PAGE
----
Unlikely and unexpected

(Image courtesy of lovecatchmsile)

(Image courtesy of lovecatchmsile)

Here I am, with a simple post about today’s Gospel ready to go. It is Sunday morning, and I would like to get it ready for publishing tomorrow. No, I don’t usually think these things up at 4am and hit publish! There is typically some planning involved. Until the Holy Spirit shows up, reminding me who the boss is.

The first hint came along as I prayed early on Sunday morning, with one Advent candle illuminated before me. My December copy of Give Us This Day was open to the “Within the Word” feature that begins every week. The author of this one was Anthony Ruff, OSB, a monk of St. John’s Abbey, and an authority on liturgy and music. Fr. Ruff moderates the blog, Pray Tell.

centurion-and-jesusIn this reflection Fr. Ruff spoke of how the Centurion in our Gospel today, had great faith – and that he was a complete outsider. It is not like I didn’t know this, but the way he put it caused me to reread the Gospel, and rethink what I was going to write about. The reminder of what is unlikely, and unexpected remains an integral element of our faith, like oxygen in our daily living, we can’t be without it. Which is a big pain, if you ask me. Seriously, isn’t it? We love God, but we’d love God to fit in our box – talk about unlikely.

Poking around Pray Tell, led me to a post about the recent installation of Archbishop Blase Cupich in Chicago. On her blog, author and speaker Beth Knobbe writes about her experience of being asked to serve at the installation mass. Talk about surprises, Archbishop Cupich specifically asked for women to be on the altar that day, which is a pretty unlikely. You can go read Beth’s post, and I recommend that you do, simply because it is written so generously and beautifully; it is a lovely journey into the unexpected made real.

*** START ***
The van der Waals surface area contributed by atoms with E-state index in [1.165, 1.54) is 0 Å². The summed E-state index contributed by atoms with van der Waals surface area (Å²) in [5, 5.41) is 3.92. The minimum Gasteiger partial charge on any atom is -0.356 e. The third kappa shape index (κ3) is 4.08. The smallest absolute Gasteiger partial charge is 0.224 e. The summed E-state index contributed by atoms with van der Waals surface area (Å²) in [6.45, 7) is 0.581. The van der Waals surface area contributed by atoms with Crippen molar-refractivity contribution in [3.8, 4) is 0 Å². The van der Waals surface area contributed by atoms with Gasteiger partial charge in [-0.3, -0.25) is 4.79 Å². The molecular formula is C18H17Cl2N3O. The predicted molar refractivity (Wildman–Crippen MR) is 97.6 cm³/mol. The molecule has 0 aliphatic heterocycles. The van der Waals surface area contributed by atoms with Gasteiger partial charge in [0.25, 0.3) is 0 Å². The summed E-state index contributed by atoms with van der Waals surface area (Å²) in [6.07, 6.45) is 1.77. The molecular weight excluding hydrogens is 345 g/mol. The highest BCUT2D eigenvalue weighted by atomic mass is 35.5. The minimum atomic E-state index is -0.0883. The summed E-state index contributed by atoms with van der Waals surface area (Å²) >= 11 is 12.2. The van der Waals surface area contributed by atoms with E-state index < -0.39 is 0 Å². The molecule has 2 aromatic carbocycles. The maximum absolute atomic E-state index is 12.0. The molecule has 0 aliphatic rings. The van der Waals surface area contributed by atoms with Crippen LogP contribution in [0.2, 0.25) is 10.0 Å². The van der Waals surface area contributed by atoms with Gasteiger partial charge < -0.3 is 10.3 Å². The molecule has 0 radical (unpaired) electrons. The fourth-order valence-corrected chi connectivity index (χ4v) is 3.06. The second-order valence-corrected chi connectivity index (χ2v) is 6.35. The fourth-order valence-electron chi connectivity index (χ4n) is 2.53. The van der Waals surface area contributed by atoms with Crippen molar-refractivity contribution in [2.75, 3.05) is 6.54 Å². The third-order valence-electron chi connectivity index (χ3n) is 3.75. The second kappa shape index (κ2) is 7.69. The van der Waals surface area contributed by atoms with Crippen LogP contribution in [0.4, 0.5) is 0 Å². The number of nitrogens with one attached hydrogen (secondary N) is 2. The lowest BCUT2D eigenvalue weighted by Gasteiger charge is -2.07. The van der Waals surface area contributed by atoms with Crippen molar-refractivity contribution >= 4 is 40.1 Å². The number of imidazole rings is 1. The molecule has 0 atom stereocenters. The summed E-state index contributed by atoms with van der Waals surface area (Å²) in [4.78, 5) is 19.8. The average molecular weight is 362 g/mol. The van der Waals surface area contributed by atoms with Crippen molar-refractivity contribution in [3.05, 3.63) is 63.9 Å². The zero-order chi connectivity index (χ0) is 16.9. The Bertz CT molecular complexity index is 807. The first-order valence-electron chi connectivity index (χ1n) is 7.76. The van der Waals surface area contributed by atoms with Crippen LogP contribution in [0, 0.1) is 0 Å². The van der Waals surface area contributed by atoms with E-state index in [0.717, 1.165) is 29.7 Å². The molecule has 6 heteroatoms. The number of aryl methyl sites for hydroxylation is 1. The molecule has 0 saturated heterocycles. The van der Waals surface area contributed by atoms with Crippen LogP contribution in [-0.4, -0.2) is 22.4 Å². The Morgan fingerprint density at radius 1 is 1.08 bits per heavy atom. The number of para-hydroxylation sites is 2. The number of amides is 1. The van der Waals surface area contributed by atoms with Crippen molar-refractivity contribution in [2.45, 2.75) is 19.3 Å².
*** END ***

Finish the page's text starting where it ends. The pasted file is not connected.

Let me stop her and reorient us by stating that we all know in our hearts that Advent is a lovely journey into the unexpected made real, Christ the Lord born into the flesh of the child Jesus. Talk about unexpected and unlikely! Yet, that is exactly what we are preparing for, the mostly absurd thing ever – and not only do we prepare for it, we celebrate this event. Yet, how we forget who we are, allowing ourselves to take our “insider” status for granted.

Also, we have the news of Pope Francis, that master of unexpected and unlikely, throwing off tradition as he journeys in Turkey. First of all, he went to a mosque and prayed. That ought to get some heads exploding, but unlikely as it may seem to some, it is the very humility of Christ, the One we wait for, isn’t it? I don’t want to get ahead of things, but Jesus did come so that “all might be one.” Didn’t he?

Pope Francis also went to pray with the Orthodox Patriarch Bartholemew, where in further unlikely and unexpected acts, he spontaneously bowed his head and asked the patriarch to “bless me and the Church of Rome.” (Futher exploding head material for some!)

The Centurion, women on the altar with Archbishop Cupich, the pope praying in mosques and bowing his head before the Orthodox patriarch all have something in common – the outsider. And when it comes to identifying the outsider we reject, don’t we tempt fate by potentially rejecting Christ himself?

Think about the Centurion in the context of the words of Pope Francis when he was in Turkey… “The temptation is always within us to resist the Holy Spirit, because he takes us out of our comfort zone and unsettles us; he makes us get up and drives the church forward.

The message of the Gospel is to be led by the Spirit through Christ. May our Advent prayer be one that invites the unlikely and unexpected, as we keep watch this year.  When we feel the urge to reject, judge, correct, or fix another, maybe we can stop and be still – thus giving the Spirit the chance to reorient ourselves.